And, I hope, to the community that coalesces around it.
The board is the direct descendant of the FundAlarm forum, which flourished from 1996 through April, 2011. Like FundAlarm, we have resisted the call to create bunches of sub-forums. Mostly there are Fund Discussions and Off-Topic Discussions, which range from market calls to book recommendations. If you want to read only the fund-relevant stuff, click on the category called Fund Discussions and set that as your bookmark for MFO.
Unlike FundAlarm, we have traditionally been lightly moderated. Our only code of conduct is to encourage "civility and good humor." The "rules" were never more complex because (a) the two of us responsible for MFO's day-to-day operation both have more-than-full-time jobs as college administrators and teachers and we don't really look forward to spending our couple free hours in the evening policing behavior and (b) it's not been necessary. About 98% of the time, folks are thoughtful and respectful, even when sparring. Our key tool for monitoring conversations is the "flag" button that sits atop every post, just under the poster's name. If you flag a discussion, Chip - MFO's co-founder and technical director - gets a notice and she checks it out as soon as she's home from work. If the issue is murky, she hands it over to me to sort through.
If a discussion gets flagged, I'll try to reach out to the poster with an appeal to be a bit more careful. If the same poster gets flagged repeatedly, I move them into a "moderation queue" which means that their posts don't appear in public until one of us reviews them. (That's a pain in the butt.) Getting banned is incredibly rare; we've banned six posters (three of whom appear to have been the same person, posting, praising themselves and sniping at others) out of the 2997 people who have registered for the board.
A fair number of folks have recently migrated in this direction from the Morningstar boards. Welcome! If you've got questions, concerns or suggestions, feel free to message me or send at email to David at Mutual Fund Observer dot com. To send a private message to any member of the board, click on their name to go to their profile page. On that page, you'll see a button called "message" across from their name. Click that and you can reach them directly and privately. There is also a "leave a note on their wall" option which is sort of built into the Vanilla software. In general, don't. It's not private and it appears on a page that most members rarely visit.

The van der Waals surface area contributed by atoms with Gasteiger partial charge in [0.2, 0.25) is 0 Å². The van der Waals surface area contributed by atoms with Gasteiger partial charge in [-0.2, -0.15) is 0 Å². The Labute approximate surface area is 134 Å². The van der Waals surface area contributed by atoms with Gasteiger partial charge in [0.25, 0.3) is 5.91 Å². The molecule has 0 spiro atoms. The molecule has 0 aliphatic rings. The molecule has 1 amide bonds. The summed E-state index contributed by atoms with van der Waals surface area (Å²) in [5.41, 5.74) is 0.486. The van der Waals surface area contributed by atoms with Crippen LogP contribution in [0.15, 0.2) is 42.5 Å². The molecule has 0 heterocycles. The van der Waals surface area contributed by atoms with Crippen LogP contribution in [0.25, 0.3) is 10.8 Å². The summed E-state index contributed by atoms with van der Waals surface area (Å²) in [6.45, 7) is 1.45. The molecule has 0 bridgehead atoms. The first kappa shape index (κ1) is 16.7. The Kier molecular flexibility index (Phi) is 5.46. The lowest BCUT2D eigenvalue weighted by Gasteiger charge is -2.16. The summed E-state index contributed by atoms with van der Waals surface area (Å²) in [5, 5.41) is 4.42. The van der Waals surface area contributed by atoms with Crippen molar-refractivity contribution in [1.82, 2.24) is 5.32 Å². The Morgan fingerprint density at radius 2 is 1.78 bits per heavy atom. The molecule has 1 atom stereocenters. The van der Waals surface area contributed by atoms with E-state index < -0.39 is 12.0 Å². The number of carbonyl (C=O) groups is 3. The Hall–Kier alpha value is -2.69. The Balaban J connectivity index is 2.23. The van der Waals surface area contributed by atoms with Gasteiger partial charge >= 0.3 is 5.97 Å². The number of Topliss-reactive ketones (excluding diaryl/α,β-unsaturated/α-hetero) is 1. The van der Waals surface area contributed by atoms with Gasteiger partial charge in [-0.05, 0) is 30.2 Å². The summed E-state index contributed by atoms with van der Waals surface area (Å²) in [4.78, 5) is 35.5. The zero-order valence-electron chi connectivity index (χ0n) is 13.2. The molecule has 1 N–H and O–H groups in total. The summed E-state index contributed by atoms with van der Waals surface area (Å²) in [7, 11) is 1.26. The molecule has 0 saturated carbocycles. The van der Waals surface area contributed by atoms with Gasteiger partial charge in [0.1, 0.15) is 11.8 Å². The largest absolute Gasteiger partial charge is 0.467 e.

Communication is a tricky business. The reason is simple: our words carry only about 10% of the meaning of our messages. The rest of the meaning is created by our relationship with the person we're speaking to (imagine the reception of "you're such a dope" by 10 random people in your life; some would laugh, some would poke you back, a few might blush ... and several would report you to the authorities), by our non-verbal behaviors (from "saying it with a smile" to tone of voice), by our shared physical environments ("I'm so hot" reads differently if you've said it at the end of a five mile run on a summer's day than in a nightclub) and our cultures (the f-word is one word in 10 for some cultures and, hence, no big deal; for others, it's a deadly affront). Here's the problem: on a discussion board, that all-important 90% is missing. We're stuck with just our string of incomplete, easily misunderstood words. Please choose them wisely and gently.
Whether you're one of MFO's longest-tenure members (Old_Joe wears Badge #9) or one of its newest (Perrywinkle - howdy! - weights in at #2997), remember just a handful of rules for keeping the community healthy and engaged:
1. remember that for every active poster, there are 20 other people who read the board without signing into it. As a result, what you say is heard by folks you've never met and who have no way of knowing that you're just being you. Write with the unseen, anxious bystanders in mind.
2. remember that you have almost certainly misunderstood the comment you're responding to. All of us hear imperfectly, impute motives incorrectly, jump to (what seem to us to be perfectly logical) conclusions. So perhaps a good starting point in any response is to double-check that you understand the question and the concerns that lie behind it. If you're interested in details, click on the Resources tab above and download Miscommunication in the Workplace. It's a field guide that I wrote nearly a decade ago and am still trying to update.
3. remember that your comment is almost certainly going to be misunderstood. Everyone else suffers from the same human frailty that you do. Take a moment to reread your note, perhaps clarifying or softening it, before hitting "post discussion."
4. remember that your respondents might be tired, headachy and dealing with an impossible situation at work, but they're almost certainly not trying to be hurtful. It just sounds that way. Take a deep breath and try to de-escalate an exchange gone awry.
5. failing all else, hit "flag" rather than sniping back. We'll do our best to help.
In the weeks ahead, we're going to work to train Chip's son, David, to serve as a moderator here. David already does a lot of invaluable work under-the-hood here, from updating old profiles to formatting each month's issue for the web. We're grateful for his willingness to help keep the MFO community vibrant, open and engaged.
With profound gratitude to you all,